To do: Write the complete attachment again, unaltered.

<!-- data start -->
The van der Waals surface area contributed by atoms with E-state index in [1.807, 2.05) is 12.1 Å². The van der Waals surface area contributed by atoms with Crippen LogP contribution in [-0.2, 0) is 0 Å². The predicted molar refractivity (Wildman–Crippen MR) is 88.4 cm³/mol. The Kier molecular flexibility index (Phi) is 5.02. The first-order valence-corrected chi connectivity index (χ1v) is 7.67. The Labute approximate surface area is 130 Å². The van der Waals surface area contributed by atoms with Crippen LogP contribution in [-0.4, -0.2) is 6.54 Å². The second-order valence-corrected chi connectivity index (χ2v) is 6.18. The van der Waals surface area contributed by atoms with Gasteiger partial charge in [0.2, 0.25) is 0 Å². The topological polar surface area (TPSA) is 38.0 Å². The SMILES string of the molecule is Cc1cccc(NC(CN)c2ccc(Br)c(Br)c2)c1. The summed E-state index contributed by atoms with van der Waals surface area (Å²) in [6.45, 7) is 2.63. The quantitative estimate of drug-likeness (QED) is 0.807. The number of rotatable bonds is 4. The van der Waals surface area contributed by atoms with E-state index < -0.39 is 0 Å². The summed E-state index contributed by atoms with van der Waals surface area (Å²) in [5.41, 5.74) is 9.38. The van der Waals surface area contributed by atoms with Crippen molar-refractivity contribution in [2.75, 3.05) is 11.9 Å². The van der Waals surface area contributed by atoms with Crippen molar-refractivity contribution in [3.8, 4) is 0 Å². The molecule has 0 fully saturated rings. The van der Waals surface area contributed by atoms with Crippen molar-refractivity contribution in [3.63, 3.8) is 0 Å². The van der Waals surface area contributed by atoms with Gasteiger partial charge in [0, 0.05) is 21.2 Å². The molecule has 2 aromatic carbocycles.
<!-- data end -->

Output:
The van der Waals surface area contributed by atoms with E-state index in [1.807, 2.05) is 12.1 Å². The van der Waals surface area contributed by atoms with Crippen LogP contribution in [-0.2, 0) is 0 Å². The predicted molar refractivity (Wildman–Crippen MR) is 88.4 cm³/mol. The Kier molecular flexibility index (Phi) is 5.02. The first-order valence-corrected chi connectivity index (χ1v) is 7.67. The Labute approximate surface area is 130 Å². The van der Waals surface area contributed by atoms with Crippen LogP contribution in [-0.4, -0.2) is 6.54 Å². The second-order valence-corrected chi connectivity index (χ2v) is 6.18. The van der Waals surface area contributed by atoms with Gasteiger partial charge in [0.2, 0.25) is 0 Å². The topological polar surface area (TPSA) is 38.0 Å². The SMILES string of the molecule is Cc1cccc(NC(CN)c2ccc(Br)c(Br)c2)c1. The summed E-state index contributed by atoms with van der Waals surface area (Å²) in [6.45, 7) is 2.63. The quantitative estimate of drug-likeness (QED) is 0.807. The number of rotatable bonds is 4. The van der Waals surface area contributed by atoms with E-state index < -0.39 is 0 Å². The summed E-state index contributed by atoms with van der Waals surface area (Å²) in [5.41, 5.74) is 9.38. The van der Waals surface area contributed by atoms with Crippen molar-refractivity contribution in [2.75, 3.05) is 11.9 Å². The van der Waals surface area contributed by atoms with Crippen molar-refractivity contribution in [3.8, 4) is 0 Å². The molecule has 0 fully saturated rings. The van der Waals surface area contributed by atoms with Crippen molar-refractivity contribution in [3.63, 3.8) is 0 Å². The van der Waals surface area contributed by atoms with Gasteiger partial charge in [0, 0.05) is 21.2 Å². The molecule has 2 aromatic carbocycles.